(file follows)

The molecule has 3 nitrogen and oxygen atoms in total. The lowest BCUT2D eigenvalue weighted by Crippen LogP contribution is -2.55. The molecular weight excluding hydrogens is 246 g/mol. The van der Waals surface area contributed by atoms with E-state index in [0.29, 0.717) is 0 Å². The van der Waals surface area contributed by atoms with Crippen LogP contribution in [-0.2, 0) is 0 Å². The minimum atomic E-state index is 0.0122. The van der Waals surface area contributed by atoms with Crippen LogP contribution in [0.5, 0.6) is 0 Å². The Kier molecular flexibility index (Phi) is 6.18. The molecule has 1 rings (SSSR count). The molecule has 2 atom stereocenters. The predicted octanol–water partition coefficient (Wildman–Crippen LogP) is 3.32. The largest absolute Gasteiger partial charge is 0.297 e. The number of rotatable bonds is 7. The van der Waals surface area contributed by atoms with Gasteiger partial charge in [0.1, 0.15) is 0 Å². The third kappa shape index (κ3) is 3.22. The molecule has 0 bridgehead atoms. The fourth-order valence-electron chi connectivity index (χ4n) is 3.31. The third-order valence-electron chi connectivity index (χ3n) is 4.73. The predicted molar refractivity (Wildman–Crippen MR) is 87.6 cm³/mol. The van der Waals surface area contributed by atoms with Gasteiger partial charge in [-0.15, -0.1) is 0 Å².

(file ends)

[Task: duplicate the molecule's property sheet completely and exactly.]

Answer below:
The molecule has 3 nitrogen and oxygen atoms in total. The lowest BCUT2D eigenvalue weighted by Crippen LogP contribution is -2.55. The molecular weight excluding hydrogens is 246 g/mol. The van der Waals surface area contributed by atoms with E-state index in [0.29, 0.717) is 0 Å². The van der Waals surface area contributed by atoms with Crippen LogP contribution in [-0.2, 0) is 0 Å². The minimum atomic E-state index is 0.0122. The van der Waals surface area contributed by atoms with Crippen LogP contribution in [0.5, 0.6) is 0 Å². The Kier molecular flexibility index (Phi) is 6.18. The molecule has 1 rings (SSSR count). The molecule has 2 atom stereocenters. The predicted octanol–water partition coefficient (Wildman–Crippen LogP) is 3.32. The largest absolute Gasteiger partial charge is 0.297 e. The number of rotatable bonds is 7. The van der Waals surface area contributed by atoms with Gasteiger partial charge in [0.1, 0.15) is 0 Å². The third kappa shape index (κ3) is 3.22. The molecule has 0 bridgehead atoms. The fourth-order valence-electron chi connectivity index (χ4n) is 3.31. The third-order valence-electron chi connectivity index (χ3n) is 4.73. The predicted molar refractivity (Wildman–Crippen MR) is 87.6 cm³/mol. The van der Waals surface area contributed by atoms with Gasteiger partial charge in [-0.15, -0.1) is 0 Å².